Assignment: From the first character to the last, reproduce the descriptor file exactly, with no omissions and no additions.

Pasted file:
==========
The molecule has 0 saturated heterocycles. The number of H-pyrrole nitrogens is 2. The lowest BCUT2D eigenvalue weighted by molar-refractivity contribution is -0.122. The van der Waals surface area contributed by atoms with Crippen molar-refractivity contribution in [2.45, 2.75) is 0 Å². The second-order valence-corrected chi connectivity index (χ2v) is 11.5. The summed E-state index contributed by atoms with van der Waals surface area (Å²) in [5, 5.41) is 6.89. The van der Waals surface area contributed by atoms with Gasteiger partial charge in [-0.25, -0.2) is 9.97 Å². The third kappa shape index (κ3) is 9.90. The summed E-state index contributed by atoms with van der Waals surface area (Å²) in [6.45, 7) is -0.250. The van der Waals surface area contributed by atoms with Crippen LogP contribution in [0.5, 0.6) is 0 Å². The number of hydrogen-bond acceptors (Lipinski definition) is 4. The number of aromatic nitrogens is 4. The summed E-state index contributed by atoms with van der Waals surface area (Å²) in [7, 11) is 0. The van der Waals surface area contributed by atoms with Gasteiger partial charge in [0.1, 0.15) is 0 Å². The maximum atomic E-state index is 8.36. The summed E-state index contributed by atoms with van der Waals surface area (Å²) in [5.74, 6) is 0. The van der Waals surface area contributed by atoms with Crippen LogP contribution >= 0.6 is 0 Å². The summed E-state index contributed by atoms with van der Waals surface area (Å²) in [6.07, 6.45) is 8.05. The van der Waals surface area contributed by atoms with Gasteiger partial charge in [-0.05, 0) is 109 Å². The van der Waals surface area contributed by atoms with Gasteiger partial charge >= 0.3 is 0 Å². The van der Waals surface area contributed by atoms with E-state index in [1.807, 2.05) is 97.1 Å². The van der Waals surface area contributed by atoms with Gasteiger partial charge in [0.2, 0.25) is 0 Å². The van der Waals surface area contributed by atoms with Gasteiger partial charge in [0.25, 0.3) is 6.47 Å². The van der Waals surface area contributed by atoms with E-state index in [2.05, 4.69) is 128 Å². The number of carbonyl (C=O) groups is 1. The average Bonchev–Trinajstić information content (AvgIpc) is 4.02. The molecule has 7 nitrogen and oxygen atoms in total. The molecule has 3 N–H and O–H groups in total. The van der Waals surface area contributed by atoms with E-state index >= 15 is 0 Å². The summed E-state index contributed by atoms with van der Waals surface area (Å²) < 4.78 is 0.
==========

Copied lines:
The molecule has 0 saturated heterocycles. The number of H-pyrrole nitrogens is 2. The lowest BCUT2D eigenvalue weighted by molar-refractivity contribution is -0.122. The van der Waals surface area contributed by atoms with Crippen molar-refractivity contribution in [2.45, 2.75) is 0 Å². The second-order valence-corrected chi connectivity index (χ2v) is 11.5. The summed E-state index contributed by atoms with van der Waals surface area (Å²) in [5, 5.41) is 6.89. The van der Waals surface area contributed by atoms with Gasteiger partial charge in [-0.25, -0.2) is 9.97 Å². The third kappa shape index (κ3) is 9.90. The summed E-state index contributed by atoms with van der Waals surface area (Å²) in [6.45, 7) is -0.250. The van der Waals surface area contributed by atoms with Crippen LogP contribution in [0.5, 0.6) is 0 Å². The number of hydrogen-bond acceptors (Lipinski definition) is 4. The number of aromatic nitrogens is 4. The summed E-state index contributed by atoms with van der Waals surface area (Å²) in [7, 11) is 0. The van der Waals surface area contributed by atoms with Gasteiger partial charge in [0.1, 0.15) is 0 Å². The maximum atomic E-state index is 8.36. The summed E-state index contributed by atoms with van der Waals surface area (Å²) in [5.74, 6) is 0. The van der Waals surface area contributed by atoms with Crippen LogP contribution >= 0.6 is 0 Å². The summed E-state index contributed by atoms with van der Waals surface area (Å²) in [6.07, 6.45) is 8.05. The van der Waals surface area contributed by atoms with Gasteiger partial charge in [-0.05, 0) is 109 Å². The van der Waals surface area contributed by atoms with Gasteiger partial charge >= 0.3 is 0 Å². The van der Waals surface area contributed by atoms with E-state index in [1.807, 2.05) is 97.1 Å². The van der Waals surface area contributed by atoms with Gasteiger partial charge in [0.2, 0.25) is 0 Å². The van der Waals surface area contributed by atoms with Gasteiger partial charge in [0.25, 0.3) is 6.47 Å². The van der Waals surface area contributed by atoms with E-state index in [2.05, 4.69) is 128 Å². The number of carbonyl (C=O) groups is 1. The average Bonchev–Trinajstić information content (AvgIpc) is 4.02. The molecule has 7 nitrogen and oxygen atoms in total. The molecule has 3 N–H and O–H groups in total. The van der Waals surface area contributed by atoms with E-state index >= 15 is 0 Å². The summed E-state index contributed by atoms with van der Waals surface area (Å²) < 4.78 is 0.